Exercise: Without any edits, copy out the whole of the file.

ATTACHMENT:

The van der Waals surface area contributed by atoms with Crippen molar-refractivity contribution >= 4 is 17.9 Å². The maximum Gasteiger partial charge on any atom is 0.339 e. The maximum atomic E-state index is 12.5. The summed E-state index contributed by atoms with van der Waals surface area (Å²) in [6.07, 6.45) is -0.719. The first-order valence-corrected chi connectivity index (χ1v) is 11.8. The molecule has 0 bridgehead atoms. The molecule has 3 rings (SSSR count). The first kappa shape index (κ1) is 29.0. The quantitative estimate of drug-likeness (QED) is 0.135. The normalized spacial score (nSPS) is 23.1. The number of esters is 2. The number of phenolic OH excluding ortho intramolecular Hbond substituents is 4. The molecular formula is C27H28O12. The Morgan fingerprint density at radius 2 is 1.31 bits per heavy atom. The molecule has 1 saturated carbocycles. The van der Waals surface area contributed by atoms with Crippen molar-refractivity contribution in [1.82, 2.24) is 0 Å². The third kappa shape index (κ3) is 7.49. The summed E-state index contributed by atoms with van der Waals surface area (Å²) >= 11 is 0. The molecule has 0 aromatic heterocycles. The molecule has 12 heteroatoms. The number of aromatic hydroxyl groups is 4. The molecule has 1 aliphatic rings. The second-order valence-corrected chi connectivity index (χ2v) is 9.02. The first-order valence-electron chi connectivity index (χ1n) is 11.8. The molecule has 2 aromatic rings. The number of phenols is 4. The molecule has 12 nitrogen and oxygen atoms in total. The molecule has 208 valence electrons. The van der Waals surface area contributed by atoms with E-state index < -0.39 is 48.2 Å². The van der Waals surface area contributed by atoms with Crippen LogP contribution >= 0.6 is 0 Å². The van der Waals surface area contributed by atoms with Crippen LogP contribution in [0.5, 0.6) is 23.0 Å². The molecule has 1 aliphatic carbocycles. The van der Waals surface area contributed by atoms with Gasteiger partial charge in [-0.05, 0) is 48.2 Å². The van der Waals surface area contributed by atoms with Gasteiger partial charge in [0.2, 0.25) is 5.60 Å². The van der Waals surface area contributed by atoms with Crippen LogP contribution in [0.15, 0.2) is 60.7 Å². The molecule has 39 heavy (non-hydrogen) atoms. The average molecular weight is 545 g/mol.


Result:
The van der Waals surface area contributed by atoms with Crippen molar-refractivity contribution >= 4 is 17.9 Å². The maximum Gasteiger partial charge on any atom is 0.339 e. The maximum atomic E-state index is 12.5. The summed E-state index contributed by atoms with van der Waals surface area (Å²) in [6.07, 6.45) is -0.719. The first-order valence-corrected chi connectivity index (χ1v) is 11.8. The molecule has 0 bridgehead atoms. The molecule has 3 rings (SSSR count). The first kappa shape index (κ1) is 29.0. The quantitative estimate of drug-likeness (QED) is 0.135. The normalized spacial score (nSPS) is 23.1. The number of esters is 2. The number of phenolic OH excluding ortho intramolecular Hbond substituents is 4. The molecular formula is C27H28O12. The Morgan fingerprint density at radius 2 is 1.31 bits per heavy atom. The molecule has 1 saturated carbocycles. The van der Waals surface area contributed by atoms with Crippen molar-refractivity contribution in [1.82, 2.24) is 0 Å². The third kappa shape index (κ3) is 7.49. The summed E-state index contributed by atoms with van der Waals surface area (Å²) >= 11 is 0. The molecule has 0 aromatic heterocycles. The molecule has 12 heteroatoms. The number of aromatic hydroxyl groups is 4. The molecule has 1 aliphatic rings. The second-order valence-corrected chi connectivity index (χ2v) is 9.02. The first-order valence-electron chi connectivity index (χ1n) is 11.8. The molecule has 2 aromatic rings. The number of phenols is 4. The molecule has 12 nitrogen and oxygen atoms in total. The molecule has 208 valence electrons. The van der Waals surface area contributed by atoms with E-state index < -0.39 is 48.2 Å². The van der Waals surface area contributed by atoms with Crippen LogP contribution >= 0.6 is 0 Å². The van der Waals surface area contributed by atoms with Crippen LogP contribution in [0.5, 0.6) is 23.0 Å². The molecule has 1 aliphatic carbocycles. The van der Waals surface area contributed by atoms with Gasteiger partial charge in [-0.05, 0) is 48.2 Å². The van der Waals surface area contributed by atoms with Gasteiger partial charge in [0.2, 0.25) is 5.60 Å². The van der Waals surface area contributed by atoms with Crippen LogP contribution in [0.15, 0.2) is 60.7 Å². The molecule has 39 heavy (non-hydrogen) atoms. The average molecular weight is 545 g/mol.